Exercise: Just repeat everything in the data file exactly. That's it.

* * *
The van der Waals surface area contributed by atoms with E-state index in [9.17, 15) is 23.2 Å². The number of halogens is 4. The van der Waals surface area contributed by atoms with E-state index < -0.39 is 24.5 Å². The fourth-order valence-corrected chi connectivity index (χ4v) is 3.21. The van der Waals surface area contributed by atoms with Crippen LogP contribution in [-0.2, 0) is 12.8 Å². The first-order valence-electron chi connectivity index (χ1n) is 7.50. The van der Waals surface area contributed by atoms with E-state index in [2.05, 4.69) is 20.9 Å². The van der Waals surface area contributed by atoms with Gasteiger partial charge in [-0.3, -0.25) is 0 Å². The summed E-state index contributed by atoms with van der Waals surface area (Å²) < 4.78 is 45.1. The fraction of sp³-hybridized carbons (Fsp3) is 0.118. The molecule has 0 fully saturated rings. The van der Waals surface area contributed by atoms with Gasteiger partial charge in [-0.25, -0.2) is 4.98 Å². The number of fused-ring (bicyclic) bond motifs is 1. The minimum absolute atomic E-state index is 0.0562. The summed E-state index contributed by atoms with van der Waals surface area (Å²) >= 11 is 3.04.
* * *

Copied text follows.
The van der Waals surface area contributed by atoms with E-state index in [9.17, 15) is 23.2 Å². The number of halogens is 4. The van der Waals surface area contributed by atoms with E-state index < -0.39 is 24.5 Å². The fourth-order valence-corrected chi connectivity index (χ4v) is 3.21. The van der Waals surface area contributed by atoms with Crippen LogP contribution in [-0.2, 0) is 12.8 Å². The first-order valence-electron chi connectivity index (χ1n) is 7.50. The van der Waals surface area contributed by atoms with E-state index in [2.05, 4.69) is 20.9 Å². The van der Waals surface area contributed by atoms with Gasteiger partial charge in [-0.3, -0.25) is 0 Å². The summed E-state index contributed by atoms with van der Waals surface area (Å²) < 4.78 is 45.1. The fraction of sp³-hybridized carbons (Fsp3) is 0.118. The molecule has 0 fully saturated rings. The van der Waals surface area contributed by atoms with Gasteiger partial charge in [-0.25, -0.2) is 4.98 Å². The number of fused-ring (bicyclic) bond motifs is 1. The minimum absolute atomic E-state index is 0.0562. The summed E-state index contributed by atoms with van der Waals surface area (Å²) >= 11 is 3.04.